You can even take the trash-talking to the next level with storylines inspired by real-life rivalries like the one between former trainer partners and bantamweight champions T.J. Dillashaw and Cody Garbrandt. "You can go in and knock [your training partner out]," Bassi says. "You've knocked out this guy you invited to your camp and then you'll get a message from your manager saying, 'Hey, do you want to save this footage or do you want to throw it out?' And then eventually down the line when you actually get to fight that person you trained with and you knocked them out, your manager will ask you, 'Hey, you want to leak this footage?' So you can make that choice and that's going to affect your relationship with other fighters. You can be that bad guy in UFC 4 where nobody likes you and you're leaking all this training footage, you're inviting people, you're knocking them out ... you can knock out everyone you want! It's all up to you and how you want to play this year."
Despite the ability to be a jerk, you can also choose the path of being a good, respectable martial artist. "You also have the ability in training camp to spend time – your weekly points – just building connections with other fighters to strengthen the relationships," Hayes says. "It's not just a decision of whether to knock people out and be a jerk. You also have the ability to be a positive martial artist and be respectful and go that way too ... just make it so everybody loves training with you and teaching you stuff. You can go both ways."
To top it all off, UFC 4 also reintroduces simulation mechanics into the mix, addressing one of my biggest complaints of UFC 3: the fact that the champions don't rotate over the course of your career. Now, champions rotate over time based on simulated matchups. Unfortunately, despite the simulation mechanics taking place, they aren't surfaced to you in a fight-by-fight capacity, so you'll have to keep your eyes on the movement in the rankings if you want to keep your finger on the pulse of what's happening in your division beyond your own career.
With so many new ways to interact with an already-solid foundation built in UFC 3, I can't wait to jump into the career mode of UFC 4 and see just how much you can truly make your career your own. EA Sports UFC 4 hits PlayStation 4 and Xbox One on August 14. For more on the entirety of the game, check out my in-depth preview here.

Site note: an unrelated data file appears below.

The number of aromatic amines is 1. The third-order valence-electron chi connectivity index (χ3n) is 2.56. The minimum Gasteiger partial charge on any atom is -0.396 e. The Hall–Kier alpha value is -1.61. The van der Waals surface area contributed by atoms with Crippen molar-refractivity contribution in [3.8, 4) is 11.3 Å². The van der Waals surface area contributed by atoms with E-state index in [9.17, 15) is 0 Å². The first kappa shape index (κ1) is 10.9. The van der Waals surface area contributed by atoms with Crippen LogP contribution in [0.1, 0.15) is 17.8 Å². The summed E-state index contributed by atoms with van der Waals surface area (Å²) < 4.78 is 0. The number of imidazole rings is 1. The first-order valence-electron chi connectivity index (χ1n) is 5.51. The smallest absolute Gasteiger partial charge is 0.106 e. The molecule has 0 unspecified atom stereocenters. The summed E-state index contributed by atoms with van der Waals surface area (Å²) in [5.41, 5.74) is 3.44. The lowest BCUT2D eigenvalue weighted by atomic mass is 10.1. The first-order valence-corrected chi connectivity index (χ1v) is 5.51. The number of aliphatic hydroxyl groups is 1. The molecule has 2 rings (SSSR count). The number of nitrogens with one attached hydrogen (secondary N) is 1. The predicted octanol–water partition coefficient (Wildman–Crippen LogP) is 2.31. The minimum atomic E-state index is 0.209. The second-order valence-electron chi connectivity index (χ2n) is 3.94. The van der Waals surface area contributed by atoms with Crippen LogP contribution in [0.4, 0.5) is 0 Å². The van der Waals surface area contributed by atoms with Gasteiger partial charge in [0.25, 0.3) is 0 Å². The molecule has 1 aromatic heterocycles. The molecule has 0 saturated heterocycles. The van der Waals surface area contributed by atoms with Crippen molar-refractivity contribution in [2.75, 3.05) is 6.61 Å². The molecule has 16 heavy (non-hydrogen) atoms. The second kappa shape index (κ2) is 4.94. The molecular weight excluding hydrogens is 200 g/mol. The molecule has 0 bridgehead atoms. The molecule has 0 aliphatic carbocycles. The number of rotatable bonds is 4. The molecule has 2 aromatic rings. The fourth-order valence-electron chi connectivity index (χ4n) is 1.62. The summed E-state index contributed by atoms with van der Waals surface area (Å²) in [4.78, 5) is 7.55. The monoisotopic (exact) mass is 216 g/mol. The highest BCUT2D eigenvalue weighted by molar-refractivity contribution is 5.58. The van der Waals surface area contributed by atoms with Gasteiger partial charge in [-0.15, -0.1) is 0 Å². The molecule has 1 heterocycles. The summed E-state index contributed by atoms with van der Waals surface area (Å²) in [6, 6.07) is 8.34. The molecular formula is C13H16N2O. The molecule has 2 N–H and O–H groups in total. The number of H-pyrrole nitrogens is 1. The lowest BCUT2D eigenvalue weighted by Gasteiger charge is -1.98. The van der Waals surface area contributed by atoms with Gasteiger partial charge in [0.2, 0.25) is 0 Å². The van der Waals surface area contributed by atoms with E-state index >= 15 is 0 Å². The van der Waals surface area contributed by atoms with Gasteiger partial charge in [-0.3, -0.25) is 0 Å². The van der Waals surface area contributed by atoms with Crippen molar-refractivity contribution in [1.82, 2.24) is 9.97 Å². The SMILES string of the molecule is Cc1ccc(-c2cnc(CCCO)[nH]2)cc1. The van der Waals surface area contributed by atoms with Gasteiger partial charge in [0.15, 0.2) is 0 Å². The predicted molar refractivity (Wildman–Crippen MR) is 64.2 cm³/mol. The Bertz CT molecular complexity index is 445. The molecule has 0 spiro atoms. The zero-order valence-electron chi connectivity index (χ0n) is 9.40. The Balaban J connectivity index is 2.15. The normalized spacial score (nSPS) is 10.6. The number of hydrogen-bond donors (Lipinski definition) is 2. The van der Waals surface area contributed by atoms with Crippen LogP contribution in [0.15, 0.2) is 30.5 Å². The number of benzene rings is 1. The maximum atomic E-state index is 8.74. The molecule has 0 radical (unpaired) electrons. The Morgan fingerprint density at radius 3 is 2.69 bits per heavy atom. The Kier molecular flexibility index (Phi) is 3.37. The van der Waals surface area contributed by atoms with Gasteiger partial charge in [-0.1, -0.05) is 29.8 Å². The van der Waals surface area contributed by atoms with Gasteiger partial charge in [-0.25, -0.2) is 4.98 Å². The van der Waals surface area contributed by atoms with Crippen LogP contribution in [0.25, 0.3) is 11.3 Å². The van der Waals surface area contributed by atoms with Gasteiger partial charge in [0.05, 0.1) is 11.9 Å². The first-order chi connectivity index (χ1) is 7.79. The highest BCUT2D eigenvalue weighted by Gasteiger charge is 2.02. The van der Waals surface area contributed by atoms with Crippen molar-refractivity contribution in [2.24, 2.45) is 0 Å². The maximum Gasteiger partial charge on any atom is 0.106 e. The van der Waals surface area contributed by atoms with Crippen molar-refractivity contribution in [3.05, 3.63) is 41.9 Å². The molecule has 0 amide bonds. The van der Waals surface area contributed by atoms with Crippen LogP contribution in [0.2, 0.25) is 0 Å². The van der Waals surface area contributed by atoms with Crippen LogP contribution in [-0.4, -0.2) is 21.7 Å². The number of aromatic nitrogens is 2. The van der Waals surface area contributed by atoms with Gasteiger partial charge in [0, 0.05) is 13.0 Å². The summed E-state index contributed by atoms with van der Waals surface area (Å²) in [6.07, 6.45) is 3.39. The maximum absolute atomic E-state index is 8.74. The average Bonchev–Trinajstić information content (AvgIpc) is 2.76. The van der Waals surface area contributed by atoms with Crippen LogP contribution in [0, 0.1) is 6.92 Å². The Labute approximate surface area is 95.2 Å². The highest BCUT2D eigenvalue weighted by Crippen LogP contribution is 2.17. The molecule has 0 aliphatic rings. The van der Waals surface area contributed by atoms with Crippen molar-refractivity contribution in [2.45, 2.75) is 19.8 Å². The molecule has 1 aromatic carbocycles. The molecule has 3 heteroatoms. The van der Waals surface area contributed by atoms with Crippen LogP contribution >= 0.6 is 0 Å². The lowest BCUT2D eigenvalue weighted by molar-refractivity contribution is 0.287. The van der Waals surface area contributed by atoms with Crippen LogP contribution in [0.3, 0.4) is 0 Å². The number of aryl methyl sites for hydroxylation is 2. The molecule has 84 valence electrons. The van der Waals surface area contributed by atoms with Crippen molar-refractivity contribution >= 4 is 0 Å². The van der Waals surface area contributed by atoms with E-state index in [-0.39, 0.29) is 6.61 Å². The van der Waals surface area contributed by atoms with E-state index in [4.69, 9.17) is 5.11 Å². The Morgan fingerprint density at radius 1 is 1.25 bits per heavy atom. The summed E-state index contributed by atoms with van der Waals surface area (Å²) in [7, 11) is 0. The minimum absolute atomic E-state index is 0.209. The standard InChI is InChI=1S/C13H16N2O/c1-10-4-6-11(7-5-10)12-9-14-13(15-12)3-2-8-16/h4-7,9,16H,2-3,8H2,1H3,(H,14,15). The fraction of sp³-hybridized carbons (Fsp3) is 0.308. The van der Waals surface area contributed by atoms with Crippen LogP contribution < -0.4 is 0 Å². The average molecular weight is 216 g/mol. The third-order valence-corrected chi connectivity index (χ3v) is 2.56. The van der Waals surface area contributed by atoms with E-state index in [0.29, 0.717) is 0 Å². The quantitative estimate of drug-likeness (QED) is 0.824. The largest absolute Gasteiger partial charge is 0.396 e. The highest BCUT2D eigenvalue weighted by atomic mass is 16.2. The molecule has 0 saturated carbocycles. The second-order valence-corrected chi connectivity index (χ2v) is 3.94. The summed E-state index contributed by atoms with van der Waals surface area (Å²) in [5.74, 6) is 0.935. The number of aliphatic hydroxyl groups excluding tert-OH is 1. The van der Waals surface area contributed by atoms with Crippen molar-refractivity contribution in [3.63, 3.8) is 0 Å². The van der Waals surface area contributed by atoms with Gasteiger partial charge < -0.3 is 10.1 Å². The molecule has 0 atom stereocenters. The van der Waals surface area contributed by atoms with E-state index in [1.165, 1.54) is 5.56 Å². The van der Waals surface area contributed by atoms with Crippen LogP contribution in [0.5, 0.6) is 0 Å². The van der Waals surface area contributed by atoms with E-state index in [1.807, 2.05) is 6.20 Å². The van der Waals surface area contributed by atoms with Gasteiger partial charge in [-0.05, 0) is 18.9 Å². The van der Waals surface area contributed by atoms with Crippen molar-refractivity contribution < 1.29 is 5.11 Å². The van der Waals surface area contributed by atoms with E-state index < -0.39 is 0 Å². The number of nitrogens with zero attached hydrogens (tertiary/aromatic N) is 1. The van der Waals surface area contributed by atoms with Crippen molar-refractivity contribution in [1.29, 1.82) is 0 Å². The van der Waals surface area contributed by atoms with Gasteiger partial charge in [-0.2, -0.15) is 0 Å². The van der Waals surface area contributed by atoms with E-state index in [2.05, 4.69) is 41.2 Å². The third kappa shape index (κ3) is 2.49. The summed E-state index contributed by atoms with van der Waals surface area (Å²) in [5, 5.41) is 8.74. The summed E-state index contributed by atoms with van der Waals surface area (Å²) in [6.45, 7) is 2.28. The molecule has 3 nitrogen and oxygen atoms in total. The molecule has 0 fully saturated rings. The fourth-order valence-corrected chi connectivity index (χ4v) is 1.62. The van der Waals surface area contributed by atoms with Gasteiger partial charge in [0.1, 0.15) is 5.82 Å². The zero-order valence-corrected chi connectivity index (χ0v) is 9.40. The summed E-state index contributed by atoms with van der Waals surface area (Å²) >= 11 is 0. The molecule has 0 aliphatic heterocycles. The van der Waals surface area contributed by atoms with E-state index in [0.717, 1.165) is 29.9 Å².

As Microsoft’s longest-running software franchise, Flight Simulator has accrued a dedicated following of those wanting to take to the sky in a realistic way. With the most recent entry launching in 2006, the technological leaps forward in the new edition are staggering. Not only has developer Asobo Studio mapped the entire world, but the team’s attention to detail even has those of us with no interest in aviation keeping our eyes on this title.
You can visit any city or town on Earth, and Asobo went the extra step and rendered 400 of the world’s cities with Bing Maps’ telemetry to add an absurd amount of detail. Additionally, the team handcrafted up to 30 airports (depending on which version you buy), with the other 37,000 airports available via automatic generation through the mapping of the planet. In fact, the planet is so vast that it could take 14 years of continuous flight to see everything in the game. All this data would be too much for anyone to download, so Microsoft streams it to players using its Azure cloud technology. If you have a slow connection or plan on being without internet access, don’t worry; you can download parts of the world.
Once you’re in the sky, the world looks stunning. This is not just due to the photorealistic nature of things on the ground, but also thanks to three-dimensional clouds and rain that accurately scatter light, realistic water reflections, and intricately detailed lighting in cities and suburbs. Perhaps most impressive, you can set the weather to whatever you want, or you can pull in the current weather in that specific location in real-time.
Whether you’re soaring through clear skies, braving a nearby thunderstorm, or dealing with deteriorating snowy conditions, the faithful aviation experience is at the heart of Microsoft Flight Simulator. Using advanced aerodynamics calculations, the software ensures you deal with the various elements and variables that real pilots must take into account every day. From a hot day producing added updraft to a realistic simulation of air mass changing how your plane handles under different conditions, Asobo has left no box unchecked when compiling the data for an accurate simulation; the studio even went so far as to calculate how the air coming out of the propeller hits the tail of the plane.
While Microsoft Flight Simulator is already impressive, Asobo has grand ambitions for the post-launch product. The current plan is to release something significant every single month going forward; these updates could include free world additions such as more handcrafted airports and landing challenges, new simulation features, and paid DLC for things like adding helicopters to the software.